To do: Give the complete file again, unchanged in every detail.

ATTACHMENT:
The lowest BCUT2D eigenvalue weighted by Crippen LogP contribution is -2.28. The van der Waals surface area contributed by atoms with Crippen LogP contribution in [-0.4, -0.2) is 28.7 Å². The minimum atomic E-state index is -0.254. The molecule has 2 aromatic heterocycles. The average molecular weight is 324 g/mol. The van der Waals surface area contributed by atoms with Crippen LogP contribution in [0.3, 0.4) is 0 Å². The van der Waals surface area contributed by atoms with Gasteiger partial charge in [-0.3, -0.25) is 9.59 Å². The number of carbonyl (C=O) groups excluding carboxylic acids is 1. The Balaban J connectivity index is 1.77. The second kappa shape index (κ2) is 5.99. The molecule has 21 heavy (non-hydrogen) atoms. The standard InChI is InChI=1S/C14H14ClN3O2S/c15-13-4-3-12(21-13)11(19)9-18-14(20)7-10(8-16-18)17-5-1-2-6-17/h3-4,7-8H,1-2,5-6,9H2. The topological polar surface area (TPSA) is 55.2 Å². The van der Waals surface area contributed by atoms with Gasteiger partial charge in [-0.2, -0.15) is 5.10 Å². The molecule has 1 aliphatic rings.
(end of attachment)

The lowest BCUT2D eigenvalue weighted by Crippen LogP contribution is -2.28. The van der Waals surface area contributed by atoms with Crippen LogP contribution in [-0.4, -0.2) is 28.7 Å². The minimum atomic E-state index is -0.254. The molecule has 2 aromatic heterocycles. The average molecular weight is 324 g/mol. The van der Waals surface area contributed by atoms with Crippen LogP contribution in [0.3, 0.4) is 0 Å². The van der Waals surface area contributed by atoms with Gasteiger partial charge in [-0.3, -0.25) is 9.59 Å². The number of carbonyl (C=O) groups excluding carboxylic acids is 1. The Balaban J connectivity index is 1.77. The second kappa shape index (κ2) is 5.99. The molecule has 21 heavy (non-hydrogen) atoms. The standard InChI is InChI=1S/C14H14ClN3O2S/c15-13-4-3-12(21-13)11(19)9-18-14(20)7-10(8-16-18)17-5-1-2-6-17/h3-4,7-8H,1-2,5-6,9H2. The topological polar surface area (TPSA) is 55.2 Å². The van der Waals surface area contributed by atoms with Gasteiger partial charge in [-0.2, -0.15) is 5.10 Å². The molecule has 1 aliphatic rings.